Future of women in Punjab is looking better than past, the situation and the scenario is changing due to many things. The position of Punjab in women empowerment is better than other provinces. Especially Punjab government work since 2008 improves the women slandered of life.

Politics is the key factor of empowerment in any society, politics of Pakistan changed after 2000. When Musharraf government came in power they reserved special seats for women. That’s the point when women of Pakistan and also Punjab which is biggest province of the country got more seats. the women political power improves after this and they got practical participation in politics of the country. Now they have more advantages and power to do work for their empowerment. we have now more women in politics other than reserved seats.

The education sector is another key point of empowerment the world is improving in education sector but we are so for from international world and we have more work to do in future specially in this sector. Punjab government takes many steps to improve the education especially for girls because the education is the key point of progress for any country and the country like Pakistan which have more than 50% of its population based on females needs more improvement in its education sector.

the youth festival arranged by Punjab government last year was another step at government level to put forward the females at provincial level and then at national level.
Media is another factor in progress of country when private TV channels start their work in Pakistan after that the situation is changed. Media is playing its role very efficiently in progress of women. Media always points out the problems and hurdles which are in way of women empowerment in the country. Punjab government gave a special package for women and that is the practical form of women empowerment in Punjab.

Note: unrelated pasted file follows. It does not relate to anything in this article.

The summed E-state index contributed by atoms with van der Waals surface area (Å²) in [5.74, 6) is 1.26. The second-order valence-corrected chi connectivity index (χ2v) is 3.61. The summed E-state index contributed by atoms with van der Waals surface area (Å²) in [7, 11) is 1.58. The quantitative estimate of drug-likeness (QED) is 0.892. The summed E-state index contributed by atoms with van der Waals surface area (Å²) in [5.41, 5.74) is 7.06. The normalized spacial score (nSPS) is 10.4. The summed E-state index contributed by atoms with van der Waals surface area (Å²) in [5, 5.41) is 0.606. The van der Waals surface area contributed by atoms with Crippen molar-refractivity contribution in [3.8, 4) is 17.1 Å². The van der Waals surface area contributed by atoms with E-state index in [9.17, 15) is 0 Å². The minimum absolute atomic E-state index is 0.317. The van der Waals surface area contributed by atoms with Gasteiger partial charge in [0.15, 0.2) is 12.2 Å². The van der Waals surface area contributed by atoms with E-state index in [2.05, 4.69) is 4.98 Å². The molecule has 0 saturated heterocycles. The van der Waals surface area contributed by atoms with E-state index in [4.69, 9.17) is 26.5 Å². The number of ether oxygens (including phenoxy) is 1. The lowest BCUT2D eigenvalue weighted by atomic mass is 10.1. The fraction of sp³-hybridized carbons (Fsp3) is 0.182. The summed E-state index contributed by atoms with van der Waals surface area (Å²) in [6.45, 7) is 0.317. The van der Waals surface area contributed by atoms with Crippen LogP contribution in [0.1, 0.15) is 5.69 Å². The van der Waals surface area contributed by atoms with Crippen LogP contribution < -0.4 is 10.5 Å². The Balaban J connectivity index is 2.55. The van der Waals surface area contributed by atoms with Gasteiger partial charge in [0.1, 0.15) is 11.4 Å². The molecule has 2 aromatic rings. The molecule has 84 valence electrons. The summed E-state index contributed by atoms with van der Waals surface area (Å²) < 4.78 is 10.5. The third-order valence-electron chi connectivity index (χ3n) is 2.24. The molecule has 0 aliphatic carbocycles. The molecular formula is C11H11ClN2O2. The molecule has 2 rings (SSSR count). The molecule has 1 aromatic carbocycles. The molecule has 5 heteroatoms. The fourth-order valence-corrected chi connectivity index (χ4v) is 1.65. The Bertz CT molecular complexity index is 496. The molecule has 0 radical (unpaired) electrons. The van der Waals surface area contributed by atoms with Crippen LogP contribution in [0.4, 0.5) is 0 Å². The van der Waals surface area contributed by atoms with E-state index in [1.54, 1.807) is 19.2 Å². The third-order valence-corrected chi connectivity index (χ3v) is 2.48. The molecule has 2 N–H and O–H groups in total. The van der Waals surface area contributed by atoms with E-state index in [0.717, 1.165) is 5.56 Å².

In future we will see massive changes in women empowerment in Punjab because now women knows that how they can archive their goals and rights.

Women have also knowledge about their rights. Even the women in villages are now having awareness about their rights before media they have no knowledge about their special rights . We have several examples from villages of Punjab that women stand for their rights and they succeeded to archive their rights. These all things are because of media and better education and as this institution are improving we will see more empowerment for women in our society.

3.2 suggestions for women empowerment

1- Women should take steps by themselves 2- Equal opportunities should be provided to women 3- Civil society should ply it’s role for women empowerment 4- Women should participate in politics of country. so they can make laws for their empowerment. 5- After the 18th amendment now provinces have more power of legislation. now it is their responsibility to make laws for women empowerment.

3.3 Conclusion In the past women were treated like a slave and restricted to work in the domestic environment. Women were not allowed to participate in the external activities, but in recent years women are working side by side with men. Especially in the Punjab women of today have more rights more opportunities and healthy environment to play an active role not only for her but also for the nation building.
It is universal thinking that a nation could not make progress until the participation of women allowed to work along with men in the practical field. The women of today are working in several fields; the women of today prove that they can participate in the national building. In Punjab CM Shahbaz sharif take an initiative arrange a festival, Youth festival in which the massive level of girls participate in various game. This youth festival was a landmark for the women to play games. CM Punjab introduces also a women empowerment package, in which women protection, especial quota in government jobs etc.

we are for behind from international empowerment slandered of women but this is not end , still women of Punjab facing challenges, and many things required to protect women from the brutal charges from the society. Women of Punjab more strengthen, active, hard worker and educated as were in the past , but several challenges coming ahead for women.

As the situation is changing Inshalla the days are not so far when women of Punjab will got full empowerment.


1-Ahmad, F. and M. Sultan. 2004. Women’s empowerment and mobility in Pakistan: Result from a National Survey. Paper presented at Fifth Annual Research Conference 14-16 December 200, Karachi, Pakistan.
2- Sayeed, Asad and Saba Khattak (2001). Women's, Work and Empowerment Issues in an Era of Economic Liberalization: A Case Study of Pakistan's Urban Manufacturing Sector
3-express tribune (
4-Sathar, Zeba Ayesha and Shahnaz Kazi, 1997 Female Autonomy in Rural Punjab.
5- Shaheed, Farida and Khawar Mumtaz (1990). Women's Economic Participation in Pakistan.
5- Dawn news paper
6- online articles